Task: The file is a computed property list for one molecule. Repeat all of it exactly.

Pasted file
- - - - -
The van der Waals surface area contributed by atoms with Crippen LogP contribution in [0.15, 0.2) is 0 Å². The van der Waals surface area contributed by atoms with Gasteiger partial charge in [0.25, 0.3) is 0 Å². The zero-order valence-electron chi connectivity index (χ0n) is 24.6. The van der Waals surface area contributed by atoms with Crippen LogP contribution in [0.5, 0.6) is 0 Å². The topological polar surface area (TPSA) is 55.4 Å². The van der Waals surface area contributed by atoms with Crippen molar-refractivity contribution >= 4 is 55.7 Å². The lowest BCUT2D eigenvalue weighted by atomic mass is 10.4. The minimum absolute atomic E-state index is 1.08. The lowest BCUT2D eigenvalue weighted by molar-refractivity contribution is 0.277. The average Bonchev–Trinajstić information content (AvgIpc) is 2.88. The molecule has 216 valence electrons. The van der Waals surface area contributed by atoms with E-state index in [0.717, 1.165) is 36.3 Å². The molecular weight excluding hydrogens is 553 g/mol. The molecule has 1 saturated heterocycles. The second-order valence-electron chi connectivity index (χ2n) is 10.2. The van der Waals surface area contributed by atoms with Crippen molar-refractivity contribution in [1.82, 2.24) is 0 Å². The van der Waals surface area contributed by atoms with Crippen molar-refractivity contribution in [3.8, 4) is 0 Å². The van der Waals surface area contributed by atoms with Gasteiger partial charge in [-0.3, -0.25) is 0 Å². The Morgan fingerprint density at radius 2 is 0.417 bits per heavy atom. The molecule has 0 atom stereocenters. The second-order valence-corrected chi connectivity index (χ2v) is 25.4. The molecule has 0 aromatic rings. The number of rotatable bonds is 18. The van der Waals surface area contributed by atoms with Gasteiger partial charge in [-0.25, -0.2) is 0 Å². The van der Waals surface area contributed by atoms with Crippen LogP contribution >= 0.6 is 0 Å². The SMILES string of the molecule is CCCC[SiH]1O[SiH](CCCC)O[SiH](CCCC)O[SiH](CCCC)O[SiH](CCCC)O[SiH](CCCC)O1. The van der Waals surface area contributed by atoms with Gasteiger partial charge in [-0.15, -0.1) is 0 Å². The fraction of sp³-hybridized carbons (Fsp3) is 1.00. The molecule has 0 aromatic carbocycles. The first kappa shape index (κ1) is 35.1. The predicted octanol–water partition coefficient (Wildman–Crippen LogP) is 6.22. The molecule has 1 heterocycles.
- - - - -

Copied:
The van der Waals surface area contributed by atoms with Crippen LogP contribution in [0.15, 0.2) is 0 Å². The van der Waals surface area contributed by atoms with Gasteiger partial charge in [0.25, 0.3) is 0 Å². The zero-order valence-electron chi connectivity index (χ0n) is 24.6. The van der Waals surface area contributed by atoms with Crippen LogP contribution in [0.5, 0.6) is 0 Å². The topological polar surface area (TPSA) is 55.4 Å². The van der Waals surface area contributed by atoms with Crippen molar-refractivity contribution >= 4 is 55.7 Å². The lowest BCUT2D eigenvalue weighted by atomic mass is 10.4. The minimum absolute atomic E-state index is 1.08. The lowest BCUT2D eigenvalue weighted by molar-refractivity contribution is 0.277. The average Bonchev–Trinajstić information content (AvgIpc) is 2.88. The molecule has 216 valence electrons. The van der Waals surface area contributed by atoms with E-state index in [0.717, 1.165) is 36.3 Å². The molecular weight excluding hydrogens is 553 g/mol. The molecule has 1 saturated heterocycles. The second-order valence-electron chi connectivity index (χ2n) is 10.2. The van der Waals surface area contributed by atoms with Crippen molar-refractivity contribution in [1.82, 2.24) is 0 Å². The van der Waals surface area contributed by atoms with Crippen molar-refractivity contribution in [3.8, 4) is 0 Å². The van der Waals surface area contributed by atoms with Gasteiger partial charge in [-0.3, -0.25) is 0 Å². The Morgan fingerprint density at radius 2 is 0.417 bits per heavy atom. The molecule has 0 atom stereocenters. The second-order valence-corrected chi connectivity index (χ2v) is 25.4. The molecule has 0 aromatic rings. The number of rotatable bonds is 18. The van der Waals surface area contributed by atoms with Gasteiger partial charge in [-0.25, -0.2) is 0 Å². The van der Waals surface area contributed by atoms with Crippen LogP contribution >= 0.6 is 0 Å². The SMILES string of the molecule is CCCC[SiH]1O[SiH](CCCC)O[SiH](CCCC)O[SiH](CCCC)O[SiH](CCCC)O[SiH](CCCC)O1. The van der Waals surface area contributed by atoms with Gasteiger partial charge in [-0.15, -0.1) is 0 Å². The fraction of sp³-hybridized carbons (Fsp3) is 1.00. The molecule has 0 aromatic carbocycles. The first kappa shape index (κ1) is 35.1. The predicted octanol–water partition coefficient (Wildman–Crippen LogP) is 6.22. The molecule has 1 heterocycles.